A $30 million borrowing package to improve sewage systems will be presented to Maine voters on the November ballot.

If approved, the funding could leverage tens of millions of dollars in federal and other funding and make a small dent in the state’s $1 billion backlog of wastewater fixes and updates.

Question 2 asks voters if they want to approve a 10-year general obligation bond to fund improvements to municipal and private wastewater systems.

Maine’s sewage systems received a poor grade from the American Society of Civil Engineers in its 2016 infrastructure report card.

The majority of the bond, $27.6 million, would be provided in grants to help design and build wastewater treatment plants, with priority given to Maine communities with high-value shellfish.

Some fertile areas for clammers and other shellfish harvesters are permanently off-limits because of probable bacterial contamination from the runoff of malfunctioning sewer systems, said Brian Kavanah, acting director for water quality at the Maine Department of Environmental Protection.

The department prioritizes those areas for improvement because fixing the problem could help the shellfish industry and the environment, Kavanah said.

“Historically in the programs we have always looked to get the best effect,” he said. “If it has both an environmental and an economic benefit, it naturally rises to the top in terms of priority.”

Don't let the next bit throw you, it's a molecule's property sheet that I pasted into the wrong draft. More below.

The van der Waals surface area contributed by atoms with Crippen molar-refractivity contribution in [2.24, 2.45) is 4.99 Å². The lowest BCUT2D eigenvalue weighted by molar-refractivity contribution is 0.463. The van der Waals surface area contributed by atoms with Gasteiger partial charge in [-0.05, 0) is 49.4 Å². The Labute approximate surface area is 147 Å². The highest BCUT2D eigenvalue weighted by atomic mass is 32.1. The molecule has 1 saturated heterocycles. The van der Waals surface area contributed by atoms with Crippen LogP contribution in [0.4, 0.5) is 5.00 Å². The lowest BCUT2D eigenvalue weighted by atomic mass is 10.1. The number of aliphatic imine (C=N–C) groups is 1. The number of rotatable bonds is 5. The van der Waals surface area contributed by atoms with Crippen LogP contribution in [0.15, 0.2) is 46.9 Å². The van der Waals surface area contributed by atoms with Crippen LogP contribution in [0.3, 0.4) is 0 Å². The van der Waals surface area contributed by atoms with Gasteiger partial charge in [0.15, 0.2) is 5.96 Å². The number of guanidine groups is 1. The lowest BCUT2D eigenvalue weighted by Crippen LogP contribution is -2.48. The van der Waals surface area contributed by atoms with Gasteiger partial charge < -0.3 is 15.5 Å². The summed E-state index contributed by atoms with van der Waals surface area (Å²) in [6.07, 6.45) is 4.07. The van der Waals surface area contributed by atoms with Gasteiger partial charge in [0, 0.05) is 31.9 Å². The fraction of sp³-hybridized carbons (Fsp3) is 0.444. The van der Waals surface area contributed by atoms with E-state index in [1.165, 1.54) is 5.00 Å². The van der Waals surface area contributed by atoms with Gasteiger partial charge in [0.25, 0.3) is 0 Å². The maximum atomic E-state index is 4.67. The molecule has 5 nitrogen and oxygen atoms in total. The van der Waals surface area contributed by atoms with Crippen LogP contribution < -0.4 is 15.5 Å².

Some of the bond money may also be used to produce hydrographic maps that can identify the severity of runoff and potentially open some harvesting areas, a request made by the Department of Marine Resources, Kavanah added.

A smaller portion of the bond, $2 million, would be given in grants to towns to replace malfunctioning septic systems that pollute coastal watersheds or cause a public nuisance. The remainder, $350,000, would assist homeowners with substandard or malfunctioning household overboard discharge systems that directly discharge into coastal watersheds.

Maine would repay the cost of the bond – $38.2 million, including 5 percent interest – over 10 years.

No public comments have been filed in support or opposition to Question 2, according to the Secretary of State’s Office.

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